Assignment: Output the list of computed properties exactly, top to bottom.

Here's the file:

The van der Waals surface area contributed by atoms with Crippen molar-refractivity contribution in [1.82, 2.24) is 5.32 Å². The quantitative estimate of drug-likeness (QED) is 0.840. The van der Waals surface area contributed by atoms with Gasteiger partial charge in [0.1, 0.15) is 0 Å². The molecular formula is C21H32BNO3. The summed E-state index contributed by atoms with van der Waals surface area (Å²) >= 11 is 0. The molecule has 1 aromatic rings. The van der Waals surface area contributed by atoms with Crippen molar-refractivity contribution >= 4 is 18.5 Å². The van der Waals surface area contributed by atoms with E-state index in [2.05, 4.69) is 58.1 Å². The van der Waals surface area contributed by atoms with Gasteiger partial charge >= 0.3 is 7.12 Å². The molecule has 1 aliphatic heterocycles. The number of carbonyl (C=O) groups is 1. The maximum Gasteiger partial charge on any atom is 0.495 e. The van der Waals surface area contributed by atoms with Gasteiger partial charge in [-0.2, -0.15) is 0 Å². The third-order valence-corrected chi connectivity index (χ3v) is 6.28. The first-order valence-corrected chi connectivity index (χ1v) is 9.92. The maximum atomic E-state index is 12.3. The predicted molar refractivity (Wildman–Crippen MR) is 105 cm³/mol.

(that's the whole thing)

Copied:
The van der Waals surface area contributed by atoms with Crippen molar-refractivity contribution in [1.82, 2.24) is 5.32 Å². The quantitative estimate of drug-likeness (QED) is 0.840. The van der Waals surface area contributed by atoms with Gasteiger partial charge in [0.1, 0.15) is 0 Å². The molecular formula is C21H32BNO3. The summed E-state index contributed by atoms with van der Waals surface area (Å²) >= 11 is 0. The molecule has 1 aromatic rings. The van der Waals surface area contributed by atoms with Crippen molar-refractivity contribution >= 4 is 18.5 Å². The van der Waals surface area contributed by atoms with E-state index in [2.05, 4.69) is 58.1 Å². The van der Waals surface area contributed by atoms with Gasteiger partial charge >= 0.3 is 7.12 Å². The molecule has 1 aliphatic heterocycles. The number of carbonyl (C=O) groups is 1. The maximum Gasteiger partial charge on any atom is 0.495 e. The van der Waals surface area contributed by atoms with Gasteiger partial charge in [-0.2, -0.15) is 0 Å². The third-order valence-corrected chi connectivity index (χ3v) is 6.28. The first-order valence-corrected chi connectivity index (χ1v) is 9.92. The maximum atomic E-state index is 12.3. The predicted molar refractivity (Wildman–Crippen MR) is 105 cm³/mol.